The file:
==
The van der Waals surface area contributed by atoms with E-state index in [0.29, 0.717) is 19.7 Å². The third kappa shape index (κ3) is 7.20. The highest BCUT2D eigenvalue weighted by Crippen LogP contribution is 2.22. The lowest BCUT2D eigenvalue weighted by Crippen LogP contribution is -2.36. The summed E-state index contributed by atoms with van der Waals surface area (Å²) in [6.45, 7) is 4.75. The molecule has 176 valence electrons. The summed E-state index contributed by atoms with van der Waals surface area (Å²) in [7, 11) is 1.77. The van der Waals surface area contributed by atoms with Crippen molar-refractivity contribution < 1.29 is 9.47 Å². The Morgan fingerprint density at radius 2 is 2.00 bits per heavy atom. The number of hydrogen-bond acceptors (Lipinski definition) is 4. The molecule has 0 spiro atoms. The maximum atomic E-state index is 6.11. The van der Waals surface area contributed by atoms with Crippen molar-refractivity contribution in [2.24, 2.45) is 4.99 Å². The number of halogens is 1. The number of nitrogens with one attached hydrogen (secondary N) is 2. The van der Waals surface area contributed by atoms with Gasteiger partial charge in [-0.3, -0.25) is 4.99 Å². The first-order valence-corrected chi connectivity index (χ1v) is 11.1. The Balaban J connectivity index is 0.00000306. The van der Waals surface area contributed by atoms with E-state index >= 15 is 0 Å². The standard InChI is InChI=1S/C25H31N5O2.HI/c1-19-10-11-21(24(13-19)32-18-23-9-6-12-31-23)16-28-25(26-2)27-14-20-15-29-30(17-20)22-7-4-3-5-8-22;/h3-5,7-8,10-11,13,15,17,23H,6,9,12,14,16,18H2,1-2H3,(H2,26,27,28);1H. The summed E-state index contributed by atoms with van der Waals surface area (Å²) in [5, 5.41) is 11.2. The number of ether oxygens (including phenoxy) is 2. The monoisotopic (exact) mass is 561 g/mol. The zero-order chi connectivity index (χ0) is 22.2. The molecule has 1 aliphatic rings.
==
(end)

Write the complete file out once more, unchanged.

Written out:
The van der Waals surface area contributed by atoms with E-state index in [0.29, 0.717) is 19.7 Å². The third kappa shape index (κ3) is 7.20. The highest BCUT2D eigenvalue weighted by Crippen LogP contribution is 2.22. The lowest BCUT2D eigenvalue weighted by Crippen LogP contribution is -2.36. The summed E-state index contributed by atoms with van der Waals surface area (Å²) in [6.45, 7) is 4.75. The molecule has 176 valence electrons. The summed E-state index contributed by atoms with van der Waals surface area (Å²) in [7, 11) is 1.77. The van der Waals surface area contributed by atoms with Crippen molar-refractivity contribution < 1.29 is 9.47 Å². The Morgan fingerprint density at radius 2 is 2.00 bits per heavy atom. The number of hydrogen-bond acceptors (Lipinski definition) is 4. The molecule has 0 spiro atoms. The maximum atomic E-state index is 6.11. The van der Waals surface area contributed by atoms with Crippen molar-refractivity contribution in [2.24, 2.45) is 4.99 Å². The number of halogens is 1. The number of nitrogens with one attached hydrogen (secondary N) is 2. The van der Waals surface area contributed by atoms with Gasteiger partial charge in [-0.3, -0.25) is 4.99 Å². The first-order valence-corrected chi connectivity index (χ1v) is 11.1. The Balaban J connectivity index is 0.00000306. The van der Waals surface area contributed by atoms with E-state index >= 15 is 0 Å². The standard InChI is InChI=1S/C25H31N5O2.HI/c1-19-10-11-21(24(13-19)32-18-23-9-6-12-31-23)16-28-25(26-2)27-14-20-15-29-30(17-20)22-7-4-3-5-8-22;/h3-5,7-8,10-11,13,15,17,23H,6,9,12,14,16,18H2,1-2H3,(H2,26,27,28);1H. The summed E-state index contributed by atoms with van der Waals surface area (Å²) in [5, 5.41) is 11.2. The number of ether oxygens (including phenoxy) is 2. The monoisotopic (exact) mass is 561 g/mol. The zero-order chi connectivity index (χ0) is 22.2. The molecule has 1 aliphatic rings.